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A legal battle has pitted a major national insurer and its pharmacy benefit manager (PBM) against each other in dueling legal actions in litigation that seeks class action status that could include tens of thousands of claimants.

Anthem is one of the nation’s largest health insurers with more than 38 million members. Express Scripts handled more than 175 million claims for Anthem in 2015 alone, according to the complaint.

The saga starts when Anthem sued Express Scripts last March, accusing it of excessive pricing and operational failures. It also sought the right to terminate its 10-year contract with Express Scripts, which began in 2009.

Express Scripts was contracted as Anthem’s exclusive provider of PBM services for Anthem-administered health insurance plans for a ten year period. Part of the agreement was a “periodic pricing review” to ensure that Anthem was receiving competitive benchmark pricing for drugs. However, when Anthem engaged Health Strategy, LLC. as a private consultant to conduct a comprehensive market analysis Anthem discovered that Express Scripts did not provide competitive benchmark pricing.

Based on the Health Strategy’s analysis, ESI’s current pricing to Anthem exceeded competitive benchmark pricing by more than $3 billion annually, and $13 billion over the remaining term of the Agreement. This was the basis of the March Anthem v Express Scripts litigation.

In its counterclaims against Anthem, Express Scripts said the insurer rejected several proposals to renegotiate prices. In addition, Express Scripts’ legal document says Anthem was offered a choice of “less money up front but lower pricing” or a bigger upfront payment “with higher pricing for Express Scripts’ services.”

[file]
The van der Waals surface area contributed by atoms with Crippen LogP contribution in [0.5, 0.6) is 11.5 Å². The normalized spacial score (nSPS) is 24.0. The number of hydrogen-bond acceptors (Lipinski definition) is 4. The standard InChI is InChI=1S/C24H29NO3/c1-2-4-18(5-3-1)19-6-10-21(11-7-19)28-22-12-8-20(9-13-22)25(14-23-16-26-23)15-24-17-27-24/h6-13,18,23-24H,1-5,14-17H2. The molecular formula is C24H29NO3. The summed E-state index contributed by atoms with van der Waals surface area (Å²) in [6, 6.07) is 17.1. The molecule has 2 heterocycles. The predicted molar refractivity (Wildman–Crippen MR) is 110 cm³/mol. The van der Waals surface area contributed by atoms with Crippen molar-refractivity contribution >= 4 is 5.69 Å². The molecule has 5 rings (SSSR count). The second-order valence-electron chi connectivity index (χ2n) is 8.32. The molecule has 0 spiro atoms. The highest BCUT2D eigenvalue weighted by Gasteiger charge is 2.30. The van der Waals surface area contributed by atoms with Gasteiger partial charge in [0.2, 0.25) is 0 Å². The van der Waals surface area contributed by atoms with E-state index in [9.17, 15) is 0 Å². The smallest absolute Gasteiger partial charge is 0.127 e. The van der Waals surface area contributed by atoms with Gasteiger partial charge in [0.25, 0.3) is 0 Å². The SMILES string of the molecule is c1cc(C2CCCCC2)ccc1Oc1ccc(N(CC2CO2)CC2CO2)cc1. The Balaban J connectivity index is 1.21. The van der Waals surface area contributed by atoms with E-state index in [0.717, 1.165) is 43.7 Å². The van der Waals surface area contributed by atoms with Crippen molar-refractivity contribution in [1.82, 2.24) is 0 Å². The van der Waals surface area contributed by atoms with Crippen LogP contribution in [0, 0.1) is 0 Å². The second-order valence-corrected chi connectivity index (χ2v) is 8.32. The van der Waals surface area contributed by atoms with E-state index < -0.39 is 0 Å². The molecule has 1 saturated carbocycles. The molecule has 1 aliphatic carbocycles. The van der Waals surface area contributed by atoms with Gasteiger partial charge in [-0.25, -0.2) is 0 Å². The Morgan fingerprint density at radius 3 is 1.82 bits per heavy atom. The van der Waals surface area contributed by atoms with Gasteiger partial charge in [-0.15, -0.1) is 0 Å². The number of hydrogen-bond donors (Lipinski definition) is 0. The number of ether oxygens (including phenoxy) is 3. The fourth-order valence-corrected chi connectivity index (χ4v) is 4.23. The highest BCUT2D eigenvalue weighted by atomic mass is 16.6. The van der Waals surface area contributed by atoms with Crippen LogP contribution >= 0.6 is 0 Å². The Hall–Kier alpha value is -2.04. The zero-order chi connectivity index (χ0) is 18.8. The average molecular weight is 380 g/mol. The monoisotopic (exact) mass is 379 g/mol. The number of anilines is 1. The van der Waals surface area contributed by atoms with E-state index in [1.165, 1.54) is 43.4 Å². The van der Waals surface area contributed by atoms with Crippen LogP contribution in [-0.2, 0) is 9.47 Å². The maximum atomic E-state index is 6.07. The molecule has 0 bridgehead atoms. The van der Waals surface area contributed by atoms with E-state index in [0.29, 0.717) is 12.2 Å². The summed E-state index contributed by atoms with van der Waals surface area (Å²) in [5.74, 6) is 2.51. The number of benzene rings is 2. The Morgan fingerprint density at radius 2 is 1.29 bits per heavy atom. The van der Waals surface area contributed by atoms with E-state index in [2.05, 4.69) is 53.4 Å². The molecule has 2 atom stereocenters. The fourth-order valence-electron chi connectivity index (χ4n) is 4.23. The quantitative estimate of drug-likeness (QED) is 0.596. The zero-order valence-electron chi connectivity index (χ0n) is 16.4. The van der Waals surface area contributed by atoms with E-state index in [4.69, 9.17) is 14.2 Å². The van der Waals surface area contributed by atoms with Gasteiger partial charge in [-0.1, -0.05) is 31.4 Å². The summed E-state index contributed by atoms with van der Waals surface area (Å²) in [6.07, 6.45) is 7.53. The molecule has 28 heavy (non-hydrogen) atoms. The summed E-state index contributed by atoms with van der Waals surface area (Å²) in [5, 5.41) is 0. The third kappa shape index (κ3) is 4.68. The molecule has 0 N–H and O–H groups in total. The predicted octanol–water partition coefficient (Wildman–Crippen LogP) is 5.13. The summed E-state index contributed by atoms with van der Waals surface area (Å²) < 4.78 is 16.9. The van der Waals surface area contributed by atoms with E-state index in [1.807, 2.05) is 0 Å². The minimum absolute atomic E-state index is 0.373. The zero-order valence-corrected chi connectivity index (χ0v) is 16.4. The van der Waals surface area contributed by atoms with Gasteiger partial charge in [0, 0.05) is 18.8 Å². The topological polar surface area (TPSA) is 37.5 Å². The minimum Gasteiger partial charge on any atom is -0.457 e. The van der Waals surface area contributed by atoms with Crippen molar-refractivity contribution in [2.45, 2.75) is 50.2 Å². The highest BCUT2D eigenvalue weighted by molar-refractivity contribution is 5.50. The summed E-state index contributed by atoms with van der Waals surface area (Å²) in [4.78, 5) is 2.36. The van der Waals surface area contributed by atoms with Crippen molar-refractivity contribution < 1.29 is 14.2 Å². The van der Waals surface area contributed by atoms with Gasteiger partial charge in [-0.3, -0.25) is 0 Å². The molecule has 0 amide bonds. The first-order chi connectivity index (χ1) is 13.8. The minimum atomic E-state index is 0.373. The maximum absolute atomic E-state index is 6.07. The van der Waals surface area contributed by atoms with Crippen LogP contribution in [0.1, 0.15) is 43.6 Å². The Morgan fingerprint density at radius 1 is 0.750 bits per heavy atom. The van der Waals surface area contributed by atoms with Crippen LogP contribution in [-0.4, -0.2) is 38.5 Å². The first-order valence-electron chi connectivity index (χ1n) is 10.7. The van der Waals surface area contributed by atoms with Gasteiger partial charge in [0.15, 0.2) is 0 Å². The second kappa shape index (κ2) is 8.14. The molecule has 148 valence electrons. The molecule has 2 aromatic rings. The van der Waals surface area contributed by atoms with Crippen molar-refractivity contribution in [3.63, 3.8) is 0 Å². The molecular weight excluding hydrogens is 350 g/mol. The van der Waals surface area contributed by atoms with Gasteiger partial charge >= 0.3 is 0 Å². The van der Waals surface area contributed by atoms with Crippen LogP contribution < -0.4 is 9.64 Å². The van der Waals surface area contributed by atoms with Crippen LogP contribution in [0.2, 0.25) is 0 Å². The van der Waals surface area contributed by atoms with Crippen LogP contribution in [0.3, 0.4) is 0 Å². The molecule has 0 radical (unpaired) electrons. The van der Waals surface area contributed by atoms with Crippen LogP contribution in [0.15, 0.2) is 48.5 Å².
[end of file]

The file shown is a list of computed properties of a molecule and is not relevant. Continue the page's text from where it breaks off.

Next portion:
It chose the higher prices over the course of the contract in exchange $4.6 billion more in upfront fees, according to the PBM’s counterclaim. That money, Express Scripts’ documents allege, was then used by Anthem to buy back its own stock, rather than passing it along to health plan members. The stock buyback “applied upward pressure to Anthem’s stock price, thereby enriching shareholders and management,” the filing alleges.

Two months later, two health plan participants sued both companies under the Employee Retirement Income Security Act challenging Express Scripts’ alleged overbilling.

Express Scripts Inc. and Anthem Inc. are accused in a proposed class action of breaching their ERISA fiduciary duties by entering into the 10-year, multibillion-dollar prescription-drug agreement that caused plan participants to overpay for benefits ( Burnett v. Express Scripts, Inc. , S.D.N.Y., No. 1:16-cv-04948, complaint filed 6/24/16 ). “This action seeks to recover losses suffered by the plaintiffs…who overpaid and continue to overpay for the portions of the costs of prescription drugs…they are responsible for paying as plan participants,” says the lawsuit.

Express Scripts spokesman David Whitrap said the firm denies “the allegations and will defend ourselves vigorously.” Anthem, too, denied the allegations and said it would fight the charges. However, the “denied” allegations echo those in Anthem’s March lawsuit against Express Scripts, and counterclaims filed shortly thereafter by Express Scripts against Anthem.

The court has not yet decided if the suit will have class action status.

The federal judge has dismissed two of the six counterclaims that Express Scripts raised in Anthem $15 billion lawsuit. In a decision recently made public, U.S. District Judge Edgardo Ramos in Manhattan dismissed Express Scripts’ claim that Anthem breached an implied covenant of good faith and fair dealing, saying it duplicated a breach of contract claim. He also dismissed an unjust enrichment claim filed by Express Scripts.

Express Scripts has contracts with insurers and other administrators of workers’ compensation benefits in California. It is unclear if any of Anthem’s allegations apply to any of the California workers’ compensation pharmacy benefit contracts.